Mental wellbeing is the level of psychological health that you are currently experiencing. It is not static and you can experience poor and good mental wellbeing, with different things that happen to or around you negatively or positively influencing your mental wellbeing.
For example, receiving a gift might make you happy and improve your mental wellbeing, whereas being shouted at down the phone might negatively affect your mental wellbeing.
Another factor in mental wellbeing is mental health. Having poor mental wellbeing can often lead to developing mental health conditions, such as developing depression or anxiety from prolonged stress.
A person’s mental health can decline for any number of reasons, and sometimes it can decline for no reason at all, or decline as a result of something outside of the person’s control. For those with conditions such as Seasonal Affective Disorder, the amount of available sunlight can be a significant factor in their mental health and how they feel, and there is no way that the individual can increase the amount of daylight in winter.
How can a positive mental wellbeing culture improve your business?
Developing your organisation to be a positive place to work, and to look after the mental wellbeing of those it employs can be very beneficial.
Happy employees are typically more productive and are often better at communication, which can reduce internal social conflict and improve customer service.
Less social conflict at work can also mean that employees are able to work better as a team, and positive social relationships at work can make the workplace an enjoyable place to be, give employees a sense of collective/community, and help add to creating a positive wellbeing culture.
A positive workplace can be self-improving, the happier and more positive people feel at work, the more that the environment, relationships, performance and workplace culture improve as a whole.
So, what do you need to do to improve wellbeing in your workplace?
Identify what within your organisation may cause stress
Everyone experiences stress differently, and some tasks within your organisation may be stress-free for one person and stressful for another. If you want to know what causes stress within your organisation, the best thing that you can do is ask. This can be done in group sessions to encourage openness, by asking individuals directly to allow for confidentiality, and through anonymous surveying to allow for anonymity.
Openness – A group session can help encourage discussion about issues that are causing stress, such as common processes or tasks, and can encourage people to be more honest about their experiences. If a team are all struggling with the same deadlines, then you may need to consider what can be done to reduce stress, such as providing more resources or staff to the team.
Confidentiality – There are some things at work or at home that cause a great deal of stress that you don’t want to everyone to know about. Sometimes working with people on an individual level can be the most effective strategy. This can mean an employer talking to their manager, HR, wellbeing champion, or an external service such as an Employee Assistance Programme. Information provided under an assumption of confidentiality should be kept private. If you are unsure as to whether to talk about something mentioned in a 1-to-1 chat, don’t, unless you’re given permission by the person that disclosed the information.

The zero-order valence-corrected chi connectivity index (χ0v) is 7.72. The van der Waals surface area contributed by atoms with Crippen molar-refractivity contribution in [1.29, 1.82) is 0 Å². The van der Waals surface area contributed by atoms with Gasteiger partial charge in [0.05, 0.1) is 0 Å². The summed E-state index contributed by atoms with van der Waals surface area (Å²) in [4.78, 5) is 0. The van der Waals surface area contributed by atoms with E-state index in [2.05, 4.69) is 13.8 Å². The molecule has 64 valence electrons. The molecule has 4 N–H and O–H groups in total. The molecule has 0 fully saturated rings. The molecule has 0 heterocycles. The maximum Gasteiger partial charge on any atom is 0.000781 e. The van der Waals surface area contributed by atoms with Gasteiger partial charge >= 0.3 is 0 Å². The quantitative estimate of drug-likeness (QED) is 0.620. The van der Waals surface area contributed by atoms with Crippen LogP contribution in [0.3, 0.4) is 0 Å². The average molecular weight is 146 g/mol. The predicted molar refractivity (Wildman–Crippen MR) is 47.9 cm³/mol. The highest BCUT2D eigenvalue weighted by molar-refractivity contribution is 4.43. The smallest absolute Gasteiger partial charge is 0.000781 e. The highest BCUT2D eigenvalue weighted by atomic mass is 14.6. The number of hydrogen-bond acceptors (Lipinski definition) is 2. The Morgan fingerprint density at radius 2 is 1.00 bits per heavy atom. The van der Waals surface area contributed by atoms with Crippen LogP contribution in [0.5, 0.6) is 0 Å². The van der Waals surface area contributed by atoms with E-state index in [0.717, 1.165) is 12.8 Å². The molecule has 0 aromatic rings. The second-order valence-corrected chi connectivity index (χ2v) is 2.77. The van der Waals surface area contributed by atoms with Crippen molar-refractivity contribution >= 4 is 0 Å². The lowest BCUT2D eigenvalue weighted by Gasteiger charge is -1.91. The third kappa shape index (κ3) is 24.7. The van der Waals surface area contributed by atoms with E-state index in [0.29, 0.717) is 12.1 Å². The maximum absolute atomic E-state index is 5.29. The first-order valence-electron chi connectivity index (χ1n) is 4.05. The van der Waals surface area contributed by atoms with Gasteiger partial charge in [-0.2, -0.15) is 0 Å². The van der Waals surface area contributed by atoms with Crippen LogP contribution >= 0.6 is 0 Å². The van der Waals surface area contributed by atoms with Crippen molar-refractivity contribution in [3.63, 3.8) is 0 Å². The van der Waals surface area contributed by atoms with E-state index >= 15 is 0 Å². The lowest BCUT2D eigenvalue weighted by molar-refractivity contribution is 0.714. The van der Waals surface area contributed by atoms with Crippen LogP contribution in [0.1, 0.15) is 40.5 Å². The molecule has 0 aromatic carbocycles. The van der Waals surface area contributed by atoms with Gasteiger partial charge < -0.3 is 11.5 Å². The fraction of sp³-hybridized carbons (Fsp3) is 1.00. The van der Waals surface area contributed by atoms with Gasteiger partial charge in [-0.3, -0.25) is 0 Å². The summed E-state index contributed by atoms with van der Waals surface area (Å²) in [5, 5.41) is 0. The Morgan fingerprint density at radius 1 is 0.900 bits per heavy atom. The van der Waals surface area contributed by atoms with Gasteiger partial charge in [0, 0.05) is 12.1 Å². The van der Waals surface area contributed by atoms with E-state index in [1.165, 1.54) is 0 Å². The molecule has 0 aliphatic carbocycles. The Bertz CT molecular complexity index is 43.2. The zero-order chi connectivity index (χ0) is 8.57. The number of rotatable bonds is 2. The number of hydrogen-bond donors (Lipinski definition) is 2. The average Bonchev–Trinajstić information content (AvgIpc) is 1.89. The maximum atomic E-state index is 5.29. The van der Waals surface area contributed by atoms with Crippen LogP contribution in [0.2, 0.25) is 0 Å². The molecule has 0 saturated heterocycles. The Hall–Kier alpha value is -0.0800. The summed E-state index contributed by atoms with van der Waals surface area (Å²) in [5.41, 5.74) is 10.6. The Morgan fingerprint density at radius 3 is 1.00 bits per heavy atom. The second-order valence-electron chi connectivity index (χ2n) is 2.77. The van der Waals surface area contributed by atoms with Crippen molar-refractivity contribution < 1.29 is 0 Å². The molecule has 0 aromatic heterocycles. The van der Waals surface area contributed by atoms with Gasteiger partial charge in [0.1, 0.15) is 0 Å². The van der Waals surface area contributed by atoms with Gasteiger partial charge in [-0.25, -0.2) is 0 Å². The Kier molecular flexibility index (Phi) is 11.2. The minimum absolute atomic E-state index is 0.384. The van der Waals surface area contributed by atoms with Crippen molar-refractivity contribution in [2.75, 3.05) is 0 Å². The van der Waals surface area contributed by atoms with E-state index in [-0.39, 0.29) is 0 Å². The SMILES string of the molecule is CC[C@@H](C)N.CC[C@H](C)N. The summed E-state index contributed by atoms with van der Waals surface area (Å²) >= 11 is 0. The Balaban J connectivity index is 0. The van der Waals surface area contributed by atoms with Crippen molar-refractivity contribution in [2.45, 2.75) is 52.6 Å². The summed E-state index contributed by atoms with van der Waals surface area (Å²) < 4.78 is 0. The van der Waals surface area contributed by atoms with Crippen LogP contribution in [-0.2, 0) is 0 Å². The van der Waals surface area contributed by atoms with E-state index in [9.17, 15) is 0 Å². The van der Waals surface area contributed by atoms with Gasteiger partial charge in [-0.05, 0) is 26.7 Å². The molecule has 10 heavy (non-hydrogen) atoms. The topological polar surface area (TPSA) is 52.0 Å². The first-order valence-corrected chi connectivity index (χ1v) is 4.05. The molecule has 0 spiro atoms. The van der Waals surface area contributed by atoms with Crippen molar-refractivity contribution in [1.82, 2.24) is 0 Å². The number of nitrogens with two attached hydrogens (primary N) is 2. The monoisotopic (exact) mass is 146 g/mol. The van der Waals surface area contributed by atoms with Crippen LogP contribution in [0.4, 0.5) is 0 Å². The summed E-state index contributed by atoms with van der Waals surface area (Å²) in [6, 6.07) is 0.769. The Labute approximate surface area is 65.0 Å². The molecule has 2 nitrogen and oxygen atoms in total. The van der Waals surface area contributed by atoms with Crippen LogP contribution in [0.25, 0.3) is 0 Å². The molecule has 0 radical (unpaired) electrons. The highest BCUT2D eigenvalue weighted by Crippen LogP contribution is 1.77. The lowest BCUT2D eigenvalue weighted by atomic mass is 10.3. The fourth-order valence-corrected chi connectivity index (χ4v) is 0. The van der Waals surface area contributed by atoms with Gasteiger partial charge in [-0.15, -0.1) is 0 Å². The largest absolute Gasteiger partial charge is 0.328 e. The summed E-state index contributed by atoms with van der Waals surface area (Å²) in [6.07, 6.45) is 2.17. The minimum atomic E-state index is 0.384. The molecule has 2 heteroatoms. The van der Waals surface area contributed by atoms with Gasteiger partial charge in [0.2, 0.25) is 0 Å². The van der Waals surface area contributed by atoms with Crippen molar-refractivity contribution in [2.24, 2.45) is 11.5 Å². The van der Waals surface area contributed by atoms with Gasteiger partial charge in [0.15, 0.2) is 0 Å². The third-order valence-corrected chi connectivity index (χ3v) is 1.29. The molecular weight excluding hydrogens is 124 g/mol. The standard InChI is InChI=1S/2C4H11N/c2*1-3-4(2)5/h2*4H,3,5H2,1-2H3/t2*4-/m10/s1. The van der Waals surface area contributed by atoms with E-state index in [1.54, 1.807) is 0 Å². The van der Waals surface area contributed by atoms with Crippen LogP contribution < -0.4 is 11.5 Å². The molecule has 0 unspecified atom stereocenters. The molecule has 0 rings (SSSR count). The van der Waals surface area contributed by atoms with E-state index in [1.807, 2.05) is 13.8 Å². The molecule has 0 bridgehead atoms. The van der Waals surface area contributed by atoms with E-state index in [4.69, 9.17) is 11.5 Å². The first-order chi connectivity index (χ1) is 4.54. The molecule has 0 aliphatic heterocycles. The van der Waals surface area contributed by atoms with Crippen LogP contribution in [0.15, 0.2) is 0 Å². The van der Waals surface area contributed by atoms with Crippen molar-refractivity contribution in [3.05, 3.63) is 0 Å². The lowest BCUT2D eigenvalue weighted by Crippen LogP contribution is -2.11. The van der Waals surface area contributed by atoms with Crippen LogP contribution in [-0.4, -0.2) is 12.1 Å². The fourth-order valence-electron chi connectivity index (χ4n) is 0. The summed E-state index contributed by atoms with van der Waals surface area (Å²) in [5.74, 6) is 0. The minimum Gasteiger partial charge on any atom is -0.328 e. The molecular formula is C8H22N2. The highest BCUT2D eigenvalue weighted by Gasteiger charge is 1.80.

Anonymity – anonymity allows people to speak freely without fear of repercussion or consequence. This can be good for getting an honest view as to what may be causing stress within your organisation (such as if a line manager is the cause of stress), but can also provide a platform for mis-information, or malicious use.
Once you have identified what is causing stress, you will need to think of a way to address the issue.
An example of something that we have found beneficial to implement is below.
Is there any room for flexibility with attending healthcare appointments?
One thing that all UK organisations should heavily consider is the possibility for flexibility for attending healthcare appointments, including visits to the GP and dental care. Many healthcare services are only available during work hours, so making it easier for employees to attend healthcare appointments and access healthcare services can increase the chances of early detection for health conditions. Early detection of health conditions helps you to get treatment or onto treatment waiting lists, which often results in better outcomes and better quality of life.
A good example of this is that many cancers are detectable through free screening services and have a better survival rate if treated early on. Many employees will be living with conditions that are undiagnosed, untreated or self-managed, because they either have not got the time to attend a GP appointment, or perceive that they haven’t got the time. These conditions can impact mental health, mental wellbeing and negatively impact productivity at work.
Though often lower risk, the same goes for dental appointments.
To offer flexibility, you could provide employees with the option to attend appointments then make up the time. This could be by starting early, finishing late, or working for an extra 10 minutes over multiple days.
Using this method, employees still work for the same amount of time, but they are also more likely to attend healthcare appointments. This avoids employees using their agreed annual leave on healthcare appointments which can be stressful and are not a good use of annual leave. Annual leave is typically best spent on holidays, or taking time off to destress, as this allows employees to refresh their mental wellbeing before undertaking more work.